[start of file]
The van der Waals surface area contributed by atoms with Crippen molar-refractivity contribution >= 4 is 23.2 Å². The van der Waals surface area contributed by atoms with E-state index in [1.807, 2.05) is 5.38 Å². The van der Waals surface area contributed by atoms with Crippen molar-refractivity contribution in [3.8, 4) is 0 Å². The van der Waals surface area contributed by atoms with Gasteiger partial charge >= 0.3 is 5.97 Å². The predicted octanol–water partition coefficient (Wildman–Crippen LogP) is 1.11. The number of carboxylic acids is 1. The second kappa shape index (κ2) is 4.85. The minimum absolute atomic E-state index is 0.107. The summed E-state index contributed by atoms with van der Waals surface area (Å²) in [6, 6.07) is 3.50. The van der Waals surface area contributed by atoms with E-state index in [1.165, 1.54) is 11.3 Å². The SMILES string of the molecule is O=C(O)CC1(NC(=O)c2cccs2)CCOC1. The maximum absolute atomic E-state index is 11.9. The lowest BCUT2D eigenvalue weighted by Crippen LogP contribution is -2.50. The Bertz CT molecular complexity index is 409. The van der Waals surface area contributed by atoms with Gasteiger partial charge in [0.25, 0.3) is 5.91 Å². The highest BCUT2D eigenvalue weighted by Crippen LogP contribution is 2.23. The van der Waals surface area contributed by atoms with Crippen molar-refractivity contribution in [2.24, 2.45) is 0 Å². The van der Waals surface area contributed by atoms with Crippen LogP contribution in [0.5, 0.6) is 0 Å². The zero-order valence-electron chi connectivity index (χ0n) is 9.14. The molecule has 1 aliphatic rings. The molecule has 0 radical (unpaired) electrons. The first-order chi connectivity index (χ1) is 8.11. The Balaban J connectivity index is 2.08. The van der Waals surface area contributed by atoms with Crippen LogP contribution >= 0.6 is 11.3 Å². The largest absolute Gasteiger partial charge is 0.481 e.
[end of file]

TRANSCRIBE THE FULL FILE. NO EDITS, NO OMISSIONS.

The van der Waals surface area contributed by atoms with Crippen molar-refractivity contribution >= 4 is 23.2 Å². The van der Waals surface area contributed by atoms with E-state index in [1.807, 2.05) is 5.38 Å². The van der Waals surface area contributed by atoms with Crippen molar-refractivity contribution in [3.8, 4) is 0 Å². The van der Waals surface area contributed by atoms with Gasteiger partial charge >= 0.3 is 5.97 Å². The predicted octanol–water partition coefficient (Wildman–Crippen LogP) is 1.11. The number of carboxylic acids is 1. The second kappa shape index (κ2) is 4.85. The minimum absolute atomic E-state index is 0.107. The summed E-state index contributed by atoms with van der Waals surface area (Å²) in [6, 6.07) is 3.50. The van der Waals surface area contributed by atoms with E-state index in [1.165, 1.54) is 11.3 Å². The SMILES string of the molecule is O=C(O)CC1(NC(=O)c2cccs2)CCOC1. The maximum absolute atomic E-state index is 11.9. The lowest BCUT2D eigenvalue weighted by Crippen LogP contribution is -2.50. The Bertz CT molecular complexity index is 409. The van der Waals surface area contributed by atoms with Gasteiger partial charge in [0.25, 0.3) is 5.91 Å². The highest BCUT2D eigenvalue weighted by Crippen LogP contribution is 2.23. The van der Waals surface area contributed by atoms with Crippen molar-refractivity contribution in [2.24, 2.45) is 0 Å². The van der Waals surface area contributed by atoms with Crippen LogP contribution in [0.5, 0.6) is 0 Å². The zero-order valence-electron chi connectivity index (χ0n) is 9.14. The molecule has 1 aliphatic rings. The molecule has 0 radical (unpaired) electrons. The first-order chi connectivity index (χ1) is 8.11. The Balaban J connectivity index is 2.08. The van der Waals surface area contributed by atoms with Crippen LogP contribution >= 0.6 is 11.3 Å². The largest absolute Gasteiger partial charge is 0.481 e.